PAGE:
Fire trucks that never make it to a fire are a waste to the county and could end up costing thousands of dollars in property damage, or even loss of human lives.
New equipment will no doubt help the fire department do a better job and will eventually help to lower the county's fire insurance rating.
The BOC will have to walk a fine line over the next few months between what is desired and what is really needed from the upcoming SPLOST. The board should be both generous and cautious in its allocations.
But if the fire department's requested 18 percent of the expected SPLOST buys much-needed equipment that improves response time and makes Banks County a safer place to live, it will be worth it.

By Shar Porier
The Banks County News
August 9, 2000

A day in the life...
Having some free time is a wonderful thing! You get to do what you want or take care of some needed chores or go shopping!
Well, I chose shopping. That seemed to be the thing to do. After all, I had a good excuse, I needed a new pair of shoes. Just a simple pair of black dress shoes­not too high (because I'm sort of tall), not too low (because I'm too lazy to hem my dress pants).
I say pants because that is what I wear most of the time. As a photographer, I often have to dress up for wedding and various gala-type shoots. And, it's far more comfortable to be in some fancy pantsuit.
I had a pair that had lasted me for years, still lookin' brand new. That is, until one night this past June, when a dear friend of mine got married.
The ceremony was held at a picturesque bed and breakfast in Acworth with beautiful grounds and gardens. One couldn't have asked for a more romantic setting in which to have an outdoor wedding­set amidst flowering pathways, lovely old oaks and the setting sun. I was so happy for him!
I got out of the car and saw the gravel­the big chunky stuff that just doesn't make for solid footing in heels. But, I thought nothing of it.
After a couple of trips to the car and many photos later, I sat down to relax a bit. I crossed my legs and ...gasped! The gravel had literally eaten the leather off my heels and scratched up the sides of my shoes. Good grief! How embarrassing! Here I was in this expensive, elegant pantsuit with ratty shoes on!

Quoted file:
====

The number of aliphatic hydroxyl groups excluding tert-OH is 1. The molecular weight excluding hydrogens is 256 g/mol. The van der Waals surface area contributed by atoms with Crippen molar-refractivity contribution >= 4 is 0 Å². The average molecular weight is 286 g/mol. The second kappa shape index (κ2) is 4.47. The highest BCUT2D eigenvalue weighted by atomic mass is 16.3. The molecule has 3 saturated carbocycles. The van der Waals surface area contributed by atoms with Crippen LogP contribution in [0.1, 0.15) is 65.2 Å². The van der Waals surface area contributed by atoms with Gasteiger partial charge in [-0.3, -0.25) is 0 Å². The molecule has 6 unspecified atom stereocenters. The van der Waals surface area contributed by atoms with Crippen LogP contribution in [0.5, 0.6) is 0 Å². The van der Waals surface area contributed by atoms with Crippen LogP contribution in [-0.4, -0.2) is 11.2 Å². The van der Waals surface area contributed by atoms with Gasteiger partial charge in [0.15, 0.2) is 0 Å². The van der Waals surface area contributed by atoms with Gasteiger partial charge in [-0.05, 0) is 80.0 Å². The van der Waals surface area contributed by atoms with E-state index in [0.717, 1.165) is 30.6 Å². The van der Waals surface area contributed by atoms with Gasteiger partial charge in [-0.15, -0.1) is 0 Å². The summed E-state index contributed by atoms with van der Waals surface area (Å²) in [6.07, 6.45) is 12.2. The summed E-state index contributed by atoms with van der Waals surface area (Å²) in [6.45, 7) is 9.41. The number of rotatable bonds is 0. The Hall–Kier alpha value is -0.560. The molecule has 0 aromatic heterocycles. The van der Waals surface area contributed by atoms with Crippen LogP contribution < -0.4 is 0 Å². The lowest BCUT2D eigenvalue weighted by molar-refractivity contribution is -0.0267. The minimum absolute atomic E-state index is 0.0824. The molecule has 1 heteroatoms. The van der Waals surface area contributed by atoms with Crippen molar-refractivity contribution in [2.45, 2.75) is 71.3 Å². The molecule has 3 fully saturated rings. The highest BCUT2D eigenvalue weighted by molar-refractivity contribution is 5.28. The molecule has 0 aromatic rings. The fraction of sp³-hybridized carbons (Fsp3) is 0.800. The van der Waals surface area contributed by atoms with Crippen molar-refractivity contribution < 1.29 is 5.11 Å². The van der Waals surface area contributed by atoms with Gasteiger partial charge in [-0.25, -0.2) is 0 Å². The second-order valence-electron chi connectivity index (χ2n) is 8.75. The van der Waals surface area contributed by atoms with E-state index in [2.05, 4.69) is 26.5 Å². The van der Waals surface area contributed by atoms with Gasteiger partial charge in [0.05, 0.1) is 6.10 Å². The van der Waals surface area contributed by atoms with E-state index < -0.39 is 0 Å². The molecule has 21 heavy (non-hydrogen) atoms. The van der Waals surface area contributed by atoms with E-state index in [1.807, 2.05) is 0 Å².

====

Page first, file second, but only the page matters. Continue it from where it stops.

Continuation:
After getting over the urge to "soundly smite" the owner for putting down such an inappropriate groundcover, I glanced around at the other ladies. Whew! I wasn't alone. And quite a few of them were keeping their shoes as hidden as much as possible. They were tucked under their husband's/boyfriend's legs or as far under chairs as they could get them. There was not a whole lot of walking around that night by the ladies.
Well, anyway, so here I am at the outlet malls on I-85. Hey, I should have no trouble finding a pair here, I thought.
As I made my way from store to store, (and there sure are a lot of them), I was getting down right depressed. Most were too high or too pointy or too square-toed. Where had all the nice, classic, dressy little heels gone?
To liven things up, I tried on some of the "platform" (Is that what they call them now or am I dating myself?) shoes. After looking in the little shoe mirror, I decided these were better looking on Minnie Mouse than on me.
Then there were the shoes with nothing to cradle one's heels. Besides being clunky, they made a slapping sound with every step. Hmmmmm...this shoe-thing is beginning to be a bummer­big time.
After three hours, and trying on at least 50 pairs of shoes, I still hadn't found what I wanted. A wasted afternoon was not what I had intended at all.
Dejected, I walked to my car. Well, not exactly. You see, I had forgotten where I had parked my car. Yes, I could not find my car. I looked over here; I looked over there; I looked everywhere I thought I had parked my car.
As I walked back and forth across the parking lot, covering acres, I kept passing this old gentleman sitting on a bench watching me. He must think I've really lost it, I thought. I've only passed him four times now.
Ok. This was getting serious now. I'd just spent three hours looking for shoes that apparently don't exist and now I've spent 30 minutes looking for a car that seemingly doesn't exist.
Then, an idea burst through the fog! What about looking where I wouldn't park my car!?! In a matter of minutes and half an acre later, I found my van. I was so glad to see it! Overjoyed! Mainly because by now my feet were killing me, not just from walking from store to store, but from walking across the hot asphalt for the past 45 minutes. All I wanted to do was sit down in my van, turn on the air, stick in a tape and let the futility of the day wash out of me.
The tape I played was "Dire Straits." The first line that played was "sometimes you're the windshield, sometimes you're the bug." It made me laugh at the ridiculousness of it all. Knopler was right. Today, I was the bug. SPLAT!
Shar Porier is a reporter for The Banks County News.